- - Wednesday, October 31, 2012


If President Obama should win re-election on Nov. 6, you can blame his predecessor, George W. Bush — but not for the reasons Mr. Obama would have us believe.

During the campaign of 2008, then-Sen. Barack Obama blamed the Great Recession on Mr. Bush’s economic policies. Four years later, Mr. Obama is still blaming Mr. Bush — this time for the failure of his own policies to fix what he calls “the worst economy since the Great Depression.” He says he needs four more years, in effect moving the goal posts by suggesting that he didn’t realize just how bad the economy really was when he took office.

That’s despite having said in an interview with “Today” host Matt Lauer on Feb. 1, 2009, less than two weeks after taking office: “If I don’t have this done in three years, then there’s going to be a one-term proposition.”

Put another way, Mr. Obama basically conceded that he would become a latter-day Jimmy Carter, banished to the obscurity he so richly deserves.

Unlike Mr. Obama, Ronald Reagan didn’t whine incessantly about the economic mess he inherited from Mr. Carter, for which the term “stagflation” was coined. With a trifecta of unemployment, inflation and interest rates all in double digits upon entering office in 1981, Reagan inherited a Carteresque “malaise” arguably worse than the economic mess that confronted Mr. Obama in 2009.

But Reagan didn’t point fingers; instead, he rolled up his sleeves, went to work and brought the economy roaring back. Two years after the 1981-82 recession, the Reagan economy enjoyed muscular gross domestic product rates as high as 8.5 percent (as compared with the current 1.7 percent on an annualized basis under Mr. Obama), ensuring the Gipper’s landslide re-election victory in 1984.

If polling trends showing a strong and steady movement in his favor are correct, Republican presidential hopeful Mitt Romney could well become another Reagan next week in ousting a failed president — in essence denying Jimmy Carter a third term. That would prove, as with New Coke, that even an avalanche of advertising can’t sell a bad product more than once.

In the final few days of the campaign, Mr. Romney’s closing arguments to voters for firing Mr. Obama should follow the lead of those of then-Sen. Al Gore, running for vice president in September 1992. Mr. Gore started out telling his supporters to imagine how they would feel if they woke up on a cold November morning, opened their newspapers and read “Four More Years” (of another Bush, that is; namely, George H.W. Bush). Then he went into this riff:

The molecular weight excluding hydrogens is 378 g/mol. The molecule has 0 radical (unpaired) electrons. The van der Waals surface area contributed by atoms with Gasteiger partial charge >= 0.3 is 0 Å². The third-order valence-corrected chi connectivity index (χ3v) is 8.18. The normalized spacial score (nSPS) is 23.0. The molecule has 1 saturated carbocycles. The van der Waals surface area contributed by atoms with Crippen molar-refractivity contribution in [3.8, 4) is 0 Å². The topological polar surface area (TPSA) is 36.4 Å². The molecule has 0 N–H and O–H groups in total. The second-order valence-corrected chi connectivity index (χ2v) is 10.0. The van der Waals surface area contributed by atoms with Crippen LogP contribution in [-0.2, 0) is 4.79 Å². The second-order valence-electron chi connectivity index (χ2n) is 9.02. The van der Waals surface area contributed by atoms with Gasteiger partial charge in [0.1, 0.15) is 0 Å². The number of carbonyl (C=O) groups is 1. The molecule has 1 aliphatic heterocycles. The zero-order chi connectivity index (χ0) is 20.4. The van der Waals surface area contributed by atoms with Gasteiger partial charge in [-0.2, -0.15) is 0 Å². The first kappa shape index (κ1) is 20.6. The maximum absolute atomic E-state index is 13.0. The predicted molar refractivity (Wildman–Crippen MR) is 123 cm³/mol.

“Unemployment around the country has gone up.
The number of jobs has gone down.
The trade deficit has gone up.
Personal income has gone down.
The budget deficit has gone up.
The supereconomist (sic) has gone down.
Poverty has gone up.
The number of jobs has gone down.
Gas prices have gone up.
Jobs down.
Fear up. Hope down.
Everything that ought to be down is up.
Everything that should be up is down.
They’ve got it upside down, and we’re going to turn it right-side up.”

The 1992 Clinton-Gore campaign wildly exaggerated how bad the economy was then (“the worst economy in the last 50 years”), a contention that was demonstrably false (and certainly more attributable to what we are facing now under Mr. Obama than then), but which went largely unchallenged by the elder Bush.

As they say, like father, like son. George W. Bush has remained inexplicably silent for four years while his economic record has been besmirched by Democrats — some of it deservedly so, but much of it unfairly. The most obvious example: Gas prices under Mr. Bush were half what they are now. Yet when the unemployment rate has been over 8 percent for 43 of the past 44 months, it’s also easy to forget that for most of the Bush years, the jobless rate was under 6 percent and that for 24 consecutive months, from December 2005 to November 2007, it was under 5 percent. Why hasn’t Mr. Bush pushed back, using these and other inconvenient truths?

Even if Mr. Bush seemingly doesn’t care about his presidential legacy, he should have realized, as liberals have reminded us in another context, that silence equals assent, and that the rest of the Republican Party has suffered some needless tarnishing of its brand from his unwillingness to fight back.

Flash forward to the current campaign. Although fewer and fewer voters are still accepting the Obama narrative of how bad the economy he inherited actually was, so he shouldn’t be held to his “one-term proposition,” there remains a core of voters who still buy into the notion that it’s Mr. Bush’s fault and that four more years of Obamanomics are just the tonic to cure an ailing economy, the past four years notwithstanding. If these voters are sufficient to enable Mr. Obama to remain in office, we really will have something to blame on George W. Bush.

Peter Parisi is an editor at The Washington Times.

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